Countries are ratifying the only global cybercrime treaty slower than expected, but many are closer to implementing it, a senior Council of Europe official said Wednesday.
The Convention on Cybercrime, adopted in 2001, defines legal guidelines for countries seeking to establish effective laws against computer crime. The Council of Europe (COE), an organization composed of 47 European countries, has spearheaded a drive to help countries either create computer crime laws or bring existing ones in line with the treaty.
So far 24 countries have ratified it, with Germany being the latest one earlier this week. Twenty-three others have signed it but not ratified it. The COE was hoping that as many as 40 countries would have ratified it by the year, but the pace has been slower than expected, said Alexander Seger, head of the COE’s economic crime division.
“When we look at every single case, there is an explanation,” Seger said during an interview Wednesday at the COE’s International Conference on Cybercrime in Strasbourg, France. “On the other hand, I also believe countries should have made stronger efforts.”
There are other reasons. One is that countries must have fully implemented laws complying with the treaty before they can sign it, Seger said. That’s different from other international treaties, where countries can often sign on before complying, he said.
It means that nations must first revise their own laws, a process that takes time and can be disrupted by changes in administrations.
“There are sometimes long discussions that take place,” Seger said.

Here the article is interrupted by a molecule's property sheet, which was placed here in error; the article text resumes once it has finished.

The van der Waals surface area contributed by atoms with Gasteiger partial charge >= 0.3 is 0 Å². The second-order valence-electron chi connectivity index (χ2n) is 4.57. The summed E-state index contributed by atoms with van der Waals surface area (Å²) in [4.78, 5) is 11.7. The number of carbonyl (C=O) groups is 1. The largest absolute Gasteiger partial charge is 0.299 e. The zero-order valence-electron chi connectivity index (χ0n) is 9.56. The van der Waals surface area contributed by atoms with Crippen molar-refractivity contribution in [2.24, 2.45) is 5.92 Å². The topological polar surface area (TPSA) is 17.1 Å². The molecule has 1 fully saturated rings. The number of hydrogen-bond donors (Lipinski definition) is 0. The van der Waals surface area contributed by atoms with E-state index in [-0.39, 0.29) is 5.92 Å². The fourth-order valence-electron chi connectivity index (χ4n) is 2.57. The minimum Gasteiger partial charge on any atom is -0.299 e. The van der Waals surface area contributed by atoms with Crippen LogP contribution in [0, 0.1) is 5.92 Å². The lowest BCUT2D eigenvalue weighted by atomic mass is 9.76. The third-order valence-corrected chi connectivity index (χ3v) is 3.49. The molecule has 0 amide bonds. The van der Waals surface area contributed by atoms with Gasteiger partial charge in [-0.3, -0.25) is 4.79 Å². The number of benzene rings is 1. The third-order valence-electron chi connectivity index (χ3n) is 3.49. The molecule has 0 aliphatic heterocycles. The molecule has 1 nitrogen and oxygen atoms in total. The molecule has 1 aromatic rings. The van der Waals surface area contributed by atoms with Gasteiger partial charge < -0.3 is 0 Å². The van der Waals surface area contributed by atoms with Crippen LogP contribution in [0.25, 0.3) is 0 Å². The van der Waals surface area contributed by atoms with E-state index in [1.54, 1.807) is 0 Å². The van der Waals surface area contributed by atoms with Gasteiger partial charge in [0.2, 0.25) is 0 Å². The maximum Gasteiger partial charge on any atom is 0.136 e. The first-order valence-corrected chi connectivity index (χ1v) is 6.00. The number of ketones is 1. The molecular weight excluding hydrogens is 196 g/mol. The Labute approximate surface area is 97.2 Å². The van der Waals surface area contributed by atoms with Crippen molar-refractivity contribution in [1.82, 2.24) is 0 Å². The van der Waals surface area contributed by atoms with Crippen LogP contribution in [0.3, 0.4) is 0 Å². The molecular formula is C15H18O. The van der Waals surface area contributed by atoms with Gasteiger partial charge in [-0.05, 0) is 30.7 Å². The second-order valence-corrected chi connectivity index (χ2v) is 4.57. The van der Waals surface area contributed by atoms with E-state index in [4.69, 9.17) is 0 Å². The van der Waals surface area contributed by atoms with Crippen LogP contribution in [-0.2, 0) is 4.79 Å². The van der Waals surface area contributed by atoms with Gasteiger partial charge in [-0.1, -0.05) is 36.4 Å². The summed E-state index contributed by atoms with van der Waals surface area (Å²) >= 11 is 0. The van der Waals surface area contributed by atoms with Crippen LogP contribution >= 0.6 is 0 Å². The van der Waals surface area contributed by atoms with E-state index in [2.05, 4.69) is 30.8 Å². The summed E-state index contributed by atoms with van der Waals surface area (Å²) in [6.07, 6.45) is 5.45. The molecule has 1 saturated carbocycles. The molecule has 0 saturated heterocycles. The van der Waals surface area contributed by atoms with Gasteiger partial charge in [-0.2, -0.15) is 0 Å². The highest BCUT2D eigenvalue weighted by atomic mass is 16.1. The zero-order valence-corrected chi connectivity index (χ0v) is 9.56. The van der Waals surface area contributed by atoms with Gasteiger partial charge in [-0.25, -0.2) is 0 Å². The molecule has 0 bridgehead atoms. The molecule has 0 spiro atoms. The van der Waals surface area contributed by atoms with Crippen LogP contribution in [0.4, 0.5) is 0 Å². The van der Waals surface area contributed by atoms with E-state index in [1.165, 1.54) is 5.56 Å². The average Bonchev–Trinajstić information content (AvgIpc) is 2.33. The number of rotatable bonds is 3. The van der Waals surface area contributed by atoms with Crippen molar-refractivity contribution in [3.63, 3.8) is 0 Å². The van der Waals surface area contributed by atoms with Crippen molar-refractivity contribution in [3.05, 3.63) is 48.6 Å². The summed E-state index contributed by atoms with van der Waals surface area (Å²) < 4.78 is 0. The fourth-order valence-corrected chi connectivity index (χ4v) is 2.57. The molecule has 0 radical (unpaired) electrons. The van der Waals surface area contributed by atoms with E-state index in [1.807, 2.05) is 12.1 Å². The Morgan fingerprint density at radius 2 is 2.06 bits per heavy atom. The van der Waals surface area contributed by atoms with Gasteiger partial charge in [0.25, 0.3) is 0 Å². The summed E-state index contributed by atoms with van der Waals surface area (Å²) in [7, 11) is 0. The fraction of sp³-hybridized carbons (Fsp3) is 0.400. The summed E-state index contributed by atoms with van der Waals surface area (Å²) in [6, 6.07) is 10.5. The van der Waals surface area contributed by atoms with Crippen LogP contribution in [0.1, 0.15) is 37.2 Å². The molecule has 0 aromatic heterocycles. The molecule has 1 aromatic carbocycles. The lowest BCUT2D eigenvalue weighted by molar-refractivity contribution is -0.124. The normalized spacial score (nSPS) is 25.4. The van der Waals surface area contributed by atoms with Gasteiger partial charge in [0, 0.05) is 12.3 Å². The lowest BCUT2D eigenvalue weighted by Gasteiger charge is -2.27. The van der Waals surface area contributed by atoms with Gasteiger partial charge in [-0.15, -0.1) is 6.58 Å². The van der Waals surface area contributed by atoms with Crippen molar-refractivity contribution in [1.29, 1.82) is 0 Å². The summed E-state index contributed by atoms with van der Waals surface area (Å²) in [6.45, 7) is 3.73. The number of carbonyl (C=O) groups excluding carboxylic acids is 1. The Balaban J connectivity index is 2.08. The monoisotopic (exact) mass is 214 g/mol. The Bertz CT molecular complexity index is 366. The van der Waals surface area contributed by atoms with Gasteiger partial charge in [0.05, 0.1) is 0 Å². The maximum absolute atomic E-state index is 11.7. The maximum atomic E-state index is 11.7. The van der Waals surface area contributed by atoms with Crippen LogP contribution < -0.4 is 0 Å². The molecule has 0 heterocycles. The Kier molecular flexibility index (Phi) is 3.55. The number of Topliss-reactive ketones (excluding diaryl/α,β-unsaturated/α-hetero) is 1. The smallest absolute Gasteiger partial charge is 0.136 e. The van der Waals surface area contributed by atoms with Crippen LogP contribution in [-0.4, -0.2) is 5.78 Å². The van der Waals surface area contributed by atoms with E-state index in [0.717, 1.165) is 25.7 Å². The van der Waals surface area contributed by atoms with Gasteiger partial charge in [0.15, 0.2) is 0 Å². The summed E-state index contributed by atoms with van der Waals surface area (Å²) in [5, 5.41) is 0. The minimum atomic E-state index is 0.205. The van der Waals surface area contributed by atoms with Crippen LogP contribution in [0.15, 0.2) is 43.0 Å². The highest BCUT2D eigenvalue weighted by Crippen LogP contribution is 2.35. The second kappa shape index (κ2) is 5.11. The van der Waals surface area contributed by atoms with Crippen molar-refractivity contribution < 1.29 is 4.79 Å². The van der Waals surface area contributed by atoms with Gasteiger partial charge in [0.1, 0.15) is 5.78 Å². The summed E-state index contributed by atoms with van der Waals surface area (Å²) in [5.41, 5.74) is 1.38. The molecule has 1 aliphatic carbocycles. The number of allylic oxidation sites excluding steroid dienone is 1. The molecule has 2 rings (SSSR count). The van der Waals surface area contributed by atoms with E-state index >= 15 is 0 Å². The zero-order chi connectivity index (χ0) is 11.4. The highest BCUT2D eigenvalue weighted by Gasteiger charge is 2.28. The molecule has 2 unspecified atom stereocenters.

Since 2006, the COE has provided legal expertise to help countries comply with the treaty. The first phase of the project, called the Project on Cybercrime, ended last month. The Council, Microsoft and Estonia provided funds for the €1.2 million (US$1.5 million) program, Seger said.
The second phase of the program started last month and will run through June 2011. It will again focus on legislative compliance and other initiatives, such as the 24/7 Network. Under the treaty, countries are required to have a computer security professional on hand at all times in order to assist other countries with breaking cybercrime investigations.
Many countries are very close to ratifying the Convention. Countries outside the COE are invited to accede to the treaty, which means they conform to it like a COE member state.
In a few weeks, Serbia’s Parliament is expected to ratify the treaty, Seger said. The Dominican Republic has also passed a good computer crime law, putting it on the path to accession.
Strong progress is also being made in Asia, where the Council expected less enthusiasm since the treaty originated in Europe.
“The doors are wide open,” Seger said. “It shows that countries are really looking for guidance in how they can cope with new technologies, the regulatory framework and how to deal with cybercrime.”
The Philippines has been invited to accede to the Convention along with Mexico and Costa Rica. Indonesia is also almost 90 percent complete in its cybercrime law development, Seger said.
Laos and Cambodia do not have specific computer crime laws. However, the Council has translated the Convention into Lao, which has kick-started work in that country. Vietnam is undertaking a rewrite of its criminal code and also asked for assistance. Vietnam wants “us to come as soon as possible,” Seger said.
This year, the Council has seen seven new countries attend the cybercrime conference, including Congo, Kenya, and Botswana, Seger said. Sixty-five countries were represented last year; 72 are represented at the conference this week.